Social TV Check Up with Dr. Walton – Follow Up Visit

Thanks, TV, for taking the time to come in for your follow-up visit.

Now that you are getting on in age, there may be concerns that your equipment doesn’t work quite like it used to and I just want to make sure you can perform when the opportunity presents itself. Wouldn’t want you to have a nice home cooked meal in front of you, the lights dim and ready to tune in only to be distracted by some other device. So, while we have you, let’s check on your mobility because your ability to “get around” will have others talking and we want to make sure it gets positive reviews.

Our mobile devices provide a path which allows content viewed in the home to be transported into other venues of our life. The portability of this device gives advertisers the chance to build a bridge between the emotion generated by a TV ad that inspires us to make a purchase, all the way to brick and mortar locations. It is also driving the popularity of the Second Screen and the Second Screen experience will revolutionize advertising by creating new, connected solutions.

According to a TV Guide survey, 77% of people use social media to tell friends which shows they like. The need for more information as watch TV drives us to our Second Screen. Whether we want to figure out where we have seen that actor before or where that athlete went to school, mobile devices provide an opportunity to connect with a more engaged viewer. Recent Nielson and Yahoo studies show viewers’ mobile engagement while watching TV is around 85%; among tablet users it is at 70%. Mediamind recently reported that users click the most ads on mobile between 7pm-9pm. These are prime TV viewing hours and combining these insights provides a huge opportunity to provide advertisers with the most engaging campaigns.

This is where mobile and “Social TV” unite to form the next frontier of apps. Social TV can allow us to turn traditionally non-choice based impressions delivered by television, into choice based impressions, if we can creatively integrate the right message into our ads.

TV has been a staple of media plans since its inception for its ability to provide mass reach and drive awareness for brands like no other. It’s due for a check_up, and let’s start by making sure we are aware of the “check_ in”.

Check_In apps, made popular by Foursquare, allow your social network to know your location using the GPS on your smartphone and associating it with different locations. Their success has led to the development of many TV-based Check_In apps that use a variety of techniques to promote user involvement from stickers to badges to point systems that allow us to earn tangible rewards. The TV check_in allows us to correspond with people of similar tastes and share opinions on shows as we watch them together.

Going further , check in apps now offer extra content as we engage with our shows in real time. They offer the ability to locate a dress worn by our favourite actress while watching her live. Leading Check_In apps include GetGlue , Miso, IntoNow and Shazaam. These apps are now employing automatic content recognition (ACR) technology negating the need to “Check In” while watching certain shows. Our smartphone can detect inaudible signals from our TV, “see” what we are watching, then automatically push content to our phone or tablet .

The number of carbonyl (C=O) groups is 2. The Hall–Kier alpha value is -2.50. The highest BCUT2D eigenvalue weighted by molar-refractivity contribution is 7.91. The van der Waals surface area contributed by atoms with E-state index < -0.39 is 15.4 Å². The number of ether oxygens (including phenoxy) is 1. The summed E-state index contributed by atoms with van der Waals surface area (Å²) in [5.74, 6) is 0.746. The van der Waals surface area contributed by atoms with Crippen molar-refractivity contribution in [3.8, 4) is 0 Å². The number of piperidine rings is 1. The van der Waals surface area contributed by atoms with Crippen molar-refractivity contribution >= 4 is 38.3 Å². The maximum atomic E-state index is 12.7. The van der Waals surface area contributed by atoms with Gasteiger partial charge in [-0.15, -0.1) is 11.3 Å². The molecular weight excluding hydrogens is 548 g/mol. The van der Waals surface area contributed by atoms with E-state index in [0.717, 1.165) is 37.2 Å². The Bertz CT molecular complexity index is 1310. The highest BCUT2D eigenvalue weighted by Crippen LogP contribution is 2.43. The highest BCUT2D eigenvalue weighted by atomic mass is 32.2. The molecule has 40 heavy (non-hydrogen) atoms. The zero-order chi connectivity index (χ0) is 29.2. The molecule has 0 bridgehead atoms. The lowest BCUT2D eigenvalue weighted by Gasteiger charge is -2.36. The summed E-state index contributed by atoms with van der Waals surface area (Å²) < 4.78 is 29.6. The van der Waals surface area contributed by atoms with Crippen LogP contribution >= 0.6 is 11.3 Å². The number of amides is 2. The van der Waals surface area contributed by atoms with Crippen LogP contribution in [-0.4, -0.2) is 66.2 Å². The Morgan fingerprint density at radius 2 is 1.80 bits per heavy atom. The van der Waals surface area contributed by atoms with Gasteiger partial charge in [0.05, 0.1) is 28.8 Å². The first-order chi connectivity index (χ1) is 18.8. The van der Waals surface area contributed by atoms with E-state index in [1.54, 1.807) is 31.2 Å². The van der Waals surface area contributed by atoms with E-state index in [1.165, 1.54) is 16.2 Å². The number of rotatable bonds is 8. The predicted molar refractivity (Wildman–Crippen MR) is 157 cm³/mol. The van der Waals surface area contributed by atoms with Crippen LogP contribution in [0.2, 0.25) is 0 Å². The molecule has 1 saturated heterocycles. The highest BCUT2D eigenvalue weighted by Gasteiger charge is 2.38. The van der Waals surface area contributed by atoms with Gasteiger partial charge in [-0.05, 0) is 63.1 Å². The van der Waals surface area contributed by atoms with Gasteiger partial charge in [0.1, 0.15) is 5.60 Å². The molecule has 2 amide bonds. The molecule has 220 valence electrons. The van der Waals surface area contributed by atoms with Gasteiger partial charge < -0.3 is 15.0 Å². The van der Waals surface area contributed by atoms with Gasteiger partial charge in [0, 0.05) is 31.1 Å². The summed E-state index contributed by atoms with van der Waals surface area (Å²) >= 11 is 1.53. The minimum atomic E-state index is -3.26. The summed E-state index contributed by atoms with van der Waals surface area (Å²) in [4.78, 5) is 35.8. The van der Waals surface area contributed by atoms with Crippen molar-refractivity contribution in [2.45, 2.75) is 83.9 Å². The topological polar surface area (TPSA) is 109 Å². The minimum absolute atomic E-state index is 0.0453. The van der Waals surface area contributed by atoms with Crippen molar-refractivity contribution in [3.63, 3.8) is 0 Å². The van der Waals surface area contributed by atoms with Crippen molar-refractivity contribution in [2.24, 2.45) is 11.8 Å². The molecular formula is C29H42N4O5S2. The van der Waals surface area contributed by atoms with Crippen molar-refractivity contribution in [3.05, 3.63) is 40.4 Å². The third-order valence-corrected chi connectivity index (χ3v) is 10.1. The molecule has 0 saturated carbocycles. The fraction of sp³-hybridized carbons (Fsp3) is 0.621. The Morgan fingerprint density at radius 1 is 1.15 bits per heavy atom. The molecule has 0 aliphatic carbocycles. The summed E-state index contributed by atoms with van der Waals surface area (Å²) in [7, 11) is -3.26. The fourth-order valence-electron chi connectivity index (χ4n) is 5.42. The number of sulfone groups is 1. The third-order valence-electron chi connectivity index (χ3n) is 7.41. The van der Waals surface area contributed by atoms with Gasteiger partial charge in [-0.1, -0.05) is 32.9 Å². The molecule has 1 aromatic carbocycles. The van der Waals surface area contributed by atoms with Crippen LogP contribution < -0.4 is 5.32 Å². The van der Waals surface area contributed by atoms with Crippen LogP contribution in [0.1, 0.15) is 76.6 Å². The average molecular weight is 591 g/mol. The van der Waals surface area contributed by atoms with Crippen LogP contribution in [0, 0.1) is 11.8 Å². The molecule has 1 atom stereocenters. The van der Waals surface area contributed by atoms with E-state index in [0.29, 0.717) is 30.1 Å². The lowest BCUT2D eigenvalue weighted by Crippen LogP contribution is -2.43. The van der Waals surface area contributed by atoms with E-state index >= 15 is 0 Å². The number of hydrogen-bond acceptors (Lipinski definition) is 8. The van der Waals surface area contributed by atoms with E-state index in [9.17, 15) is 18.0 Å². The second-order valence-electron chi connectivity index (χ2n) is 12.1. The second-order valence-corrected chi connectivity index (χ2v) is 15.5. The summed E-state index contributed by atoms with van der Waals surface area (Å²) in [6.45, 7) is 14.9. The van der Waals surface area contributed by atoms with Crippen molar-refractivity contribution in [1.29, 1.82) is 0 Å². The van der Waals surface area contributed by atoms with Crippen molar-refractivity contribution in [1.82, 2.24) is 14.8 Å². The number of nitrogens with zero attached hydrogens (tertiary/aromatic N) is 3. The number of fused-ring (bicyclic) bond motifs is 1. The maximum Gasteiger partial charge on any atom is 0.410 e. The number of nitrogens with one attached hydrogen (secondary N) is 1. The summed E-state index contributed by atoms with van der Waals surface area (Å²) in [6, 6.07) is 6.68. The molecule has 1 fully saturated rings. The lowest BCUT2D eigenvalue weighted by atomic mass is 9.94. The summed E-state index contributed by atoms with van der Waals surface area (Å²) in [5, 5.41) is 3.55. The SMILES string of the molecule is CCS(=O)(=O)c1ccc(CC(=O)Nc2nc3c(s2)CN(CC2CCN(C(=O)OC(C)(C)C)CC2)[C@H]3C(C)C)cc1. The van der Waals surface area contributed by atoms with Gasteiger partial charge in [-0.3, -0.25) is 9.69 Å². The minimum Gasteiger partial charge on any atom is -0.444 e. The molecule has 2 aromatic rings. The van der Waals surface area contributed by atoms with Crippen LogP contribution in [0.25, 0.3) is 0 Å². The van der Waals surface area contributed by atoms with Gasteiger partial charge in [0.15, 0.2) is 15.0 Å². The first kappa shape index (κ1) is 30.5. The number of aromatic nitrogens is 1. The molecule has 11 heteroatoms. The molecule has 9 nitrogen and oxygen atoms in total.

This extended, and portable, engagement with brands has made TV’s ability to create awareness even more valuable.

There are also now social apps which provide you with a personalized TV guide as it tracks your individual habits and recommends shows that might interest you and your friends. These Social Guides are going to drive smarter viewing and allow us to truly hyper target consumers as we learn their viewing preferences through television recommendation. The leading players in this space are SocialGuide, Yap.TV, BuddyTV and Fav.TV. If TV continues in this direction, it has been hypothesized by Social TV expert Cory Bergman, that rather than seeing the last channel tuned when you turn spark up your TV, you will see a list of recommended shows. This screen will be more expensive than any other real-estate in television.

At the most fundamental level we are seeing these new entrants focusing on a vertical business model. They don’t want to try and be everything to everyone, like a Google or a Facebook, instead opting to do one thing very well. The question arises; what happens when someone figures out how to do everything really well? Will one dominate app take over this now cluttered landscape of companion apps?

Going forward we need to identify and partner with media vendors to make sure our customer has a presence in one of the three types of second screen companions (event, series or network_specific_. TV stations are seeing the benefits as a 9% increase in social buzz translates into 1 rating point in a premiere episode. (And this goes up to 14% for a finale episode_.

So, as I said during your last visit, I was wrong. It’s time to acknowledge that these second screens will be a major distraction for TV viewers. We need to think in terms of “Experience Strategy” instead of “Television Strategy” and we all need to do this now.